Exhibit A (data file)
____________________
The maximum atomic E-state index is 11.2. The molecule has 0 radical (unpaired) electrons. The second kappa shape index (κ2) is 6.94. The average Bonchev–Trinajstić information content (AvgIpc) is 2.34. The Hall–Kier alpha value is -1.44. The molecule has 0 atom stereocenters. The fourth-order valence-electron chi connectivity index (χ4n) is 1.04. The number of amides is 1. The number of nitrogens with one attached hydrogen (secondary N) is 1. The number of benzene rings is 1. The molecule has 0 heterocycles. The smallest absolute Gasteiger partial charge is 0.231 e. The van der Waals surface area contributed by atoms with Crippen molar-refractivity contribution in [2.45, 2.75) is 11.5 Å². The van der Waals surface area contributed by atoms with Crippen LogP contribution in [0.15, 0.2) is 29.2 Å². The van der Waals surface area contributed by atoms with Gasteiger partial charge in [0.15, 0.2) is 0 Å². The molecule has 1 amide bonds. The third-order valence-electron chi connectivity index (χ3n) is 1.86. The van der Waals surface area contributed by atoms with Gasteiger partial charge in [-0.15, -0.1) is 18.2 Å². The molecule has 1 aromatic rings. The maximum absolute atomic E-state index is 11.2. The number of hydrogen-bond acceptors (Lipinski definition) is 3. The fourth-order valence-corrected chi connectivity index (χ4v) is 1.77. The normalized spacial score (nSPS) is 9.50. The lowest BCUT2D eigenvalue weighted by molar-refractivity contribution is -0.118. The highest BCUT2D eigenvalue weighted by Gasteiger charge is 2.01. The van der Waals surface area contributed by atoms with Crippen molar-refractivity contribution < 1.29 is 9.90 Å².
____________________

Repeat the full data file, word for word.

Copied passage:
The maximum atomic E-state index is 11.2. The molecule has 0 radical (unpaired) electrons. The second kappa shape index (κ2) is 6.94. The average Bonchev–Trinajstić information content (AvgIpc) is 2.34. The Hall–Kier alpha value is -1.44. The molecule has 0 atom stereocenters. The fourth-order valence-electron chi connectivity index (χ4n) is 1.04. The number of amides is 1. The number of nitrogens with one attached hydrogen (secondary N) is 1. The number of benzene rings is 1. The molecule has 0 heterocycles. The smallest absolute Gasteiger partial charge is 0.231 e. The van der Waals surface area contributed by atoms with Crippen molar-refractivity contribution in [2.45, 2.75) is 11.5 Å². The van der Waals surface area contributed by atoms with Crippen LogP contribution in [0.15, 0.2) is 29.2 Å². The van der Waals surface area contributed by atoms with Gasteiger partial charge in [0.15, 0.2) is 0 Å². The molecule has 1 amide bonds. The third-order valence-electron chi connectivity index (χ3n) is 1.86. The van der Waals surface area contributed by atoms with Gasteiger partial charge in [-0.15, -0.1) is 18.2 Å². The molecule has 1 aromatic rings. The maximum absolute atomic E-state index is 11.2. The number of hydrogen-bond acceptors (Lipinski definition) is 3. The fourth-order valence-corrected chi connectivity index (χ4v) is 1.77. The normalized spacial score (nSPS) is 9.50. The lowest BCUT2D eigenvalue weighted by molar-refractivity contribution is -0.118. The highest BCUT2D eigenvalue weighted by Gasteiger charge is 2.01. The van der Waals surface area contributed by atoms with Crippen molar-refractivity contribution < 1.29 is 9.90 Å².